The Government’s Safeguard Mechanism reforms will help reduce emissions from Australia’s 215 large industrial facilities, which account for 40 per cent of Australia’s annual greenhouse gas emissions, and create demand for land-based carbon offsets. However, increasing limits on safeguard facility emissions is only part of the story. Just as important is ensuring that Australian mining and manufacturing prosper in the face of the challenges and opportunities arising from global decarbonisation.

Initiatives such as the Government’s Powering the Regions Fund, the Carbon Leakage Review and its vision for a ‘Future Made in Australia’ can contribute carefully calibrated interventions that support emissions reductions and the competitiveness of Australian businesses. So too can working with Australia’s trading partners to develop supply chains for clean energy, critical minerals and low and zero-emissions products.

There are limited existing solutions to reduce agricultural emissions – a mix of technologies and changes to farming practices will be required and further R&D is needed. The land sector is a net carbon sink with further sequestration potential.

Looking longer term, the International Energy Agency estimates that about half of 2050 emissions reductions globally will come from technologies at prototype or demonstration stages today. Rapidly scaling up demonstrated but not yet mature technologies for harder-to-abate emissions, such as in manufacturing and industry, will ensure momentum is sustained beyond 2030.

Continued investment in solutions still in the R&D phase, such as e-fuels, cultivated protein and direct air capture of carbon, will likely be needed to achieve net zero by 2050.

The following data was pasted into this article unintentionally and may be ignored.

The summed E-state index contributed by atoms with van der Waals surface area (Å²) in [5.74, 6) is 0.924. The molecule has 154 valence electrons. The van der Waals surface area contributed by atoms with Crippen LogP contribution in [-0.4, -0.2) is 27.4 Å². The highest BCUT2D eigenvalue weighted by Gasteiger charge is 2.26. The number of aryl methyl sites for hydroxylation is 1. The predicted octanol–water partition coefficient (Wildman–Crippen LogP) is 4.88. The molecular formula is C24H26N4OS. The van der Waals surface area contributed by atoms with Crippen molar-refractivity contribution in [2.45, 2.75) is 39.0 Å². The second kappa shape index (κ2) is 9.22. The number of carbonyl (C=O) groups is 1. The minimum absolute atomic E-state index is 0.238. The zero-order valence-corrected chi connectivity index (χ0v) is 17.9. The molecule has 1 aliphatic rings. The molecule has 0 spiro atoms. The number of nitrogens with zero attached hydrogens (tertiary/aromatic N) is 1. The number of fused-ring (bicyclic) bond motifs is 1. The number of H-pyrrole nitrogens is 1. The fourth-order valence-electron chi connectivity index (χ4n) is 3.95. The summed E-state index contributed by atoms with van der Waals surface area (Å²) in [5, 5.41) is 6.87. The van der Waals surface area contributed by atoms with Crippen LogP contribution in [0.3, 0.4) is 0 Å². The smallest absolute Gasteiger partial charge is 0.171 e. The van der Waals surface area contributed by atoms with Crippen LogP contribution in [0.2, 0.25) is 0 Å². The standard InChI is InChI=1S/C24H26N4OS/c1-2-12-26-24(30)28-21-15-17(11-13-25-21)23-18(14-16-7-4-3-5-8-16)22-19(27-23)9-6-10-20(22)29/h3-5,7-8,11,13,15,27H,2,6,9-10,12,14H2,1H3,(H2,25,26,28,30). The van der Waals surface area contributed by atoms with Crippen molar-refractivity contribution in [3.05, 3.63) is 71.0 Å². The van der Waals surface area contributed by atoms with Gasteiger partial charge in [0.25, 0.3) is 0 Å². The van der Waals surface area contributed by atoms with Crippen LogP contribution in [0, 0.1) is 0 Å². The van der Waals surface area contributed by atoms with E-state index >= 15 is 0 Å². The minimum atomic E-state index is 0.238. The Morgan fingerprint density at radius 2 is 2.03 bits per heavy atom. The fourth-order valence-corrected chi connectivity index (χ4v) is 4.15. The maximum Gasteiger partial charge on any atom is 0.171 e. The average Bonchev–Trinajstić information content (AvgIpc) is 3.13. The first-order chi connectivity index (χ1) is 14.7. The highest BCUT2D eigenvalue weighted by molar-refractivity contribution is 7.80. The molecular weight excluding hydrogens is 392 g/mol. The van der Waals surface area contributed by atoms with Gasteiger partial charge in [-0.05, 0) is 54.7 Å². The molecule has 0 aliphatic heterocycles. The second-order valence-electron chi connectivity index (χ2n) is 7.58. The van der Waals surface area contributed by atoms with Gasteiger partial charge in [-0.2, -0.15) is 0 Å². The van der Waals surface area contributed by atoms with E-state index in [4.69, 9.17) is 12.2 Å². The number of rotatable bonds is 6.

If Australia is to ensure these longer-term outcomes, decisions and actions are required as soon as possible. This includes making some no-regrets calls on where Australia is best placed to invest and innovate, and where it makes sense to follow the lead of others.

To this end, and at the request of Parliament, we are undertaking a review of the potential sectoral technology and emission pathways to help the Government develop its net-zero plan. We are also preparing advice on Australia’s 2035 target, which needs to be an ambitious and achievable waypoint on the path to net zero.

The challenges we face also include collectively embracing, planning for and implementing change as a society, and identifying and pursuing new opportunities and new ways of doing things. As we note in our recent consultation paper, planning the pathways and sharing the benefits and burdens will be essential to achieving an orderly and just transition.

With a clear strategy, sustained focus and real cooperation, Australia can meet its targets and prosper in a low-emissions world.

About the authors
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Brad Archer

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Brad Archer has extensive experience working on climate change, renewable energy and energy market issues. He joined the Climate Change Authority in November 2018. Previously, he was head of the International Climate Change and Energy Innovation Division in the Australian Government Department of the Environment and Energy, where his responsibilities included advising on clean energy innovation, Australia’s greenhouse gas inventory, and international climate change policy. Brad has been working on climate change policies for the Australian Government since early 2011. Prior to this he worked on a range of issues in the Treasury, which he joined in 1991.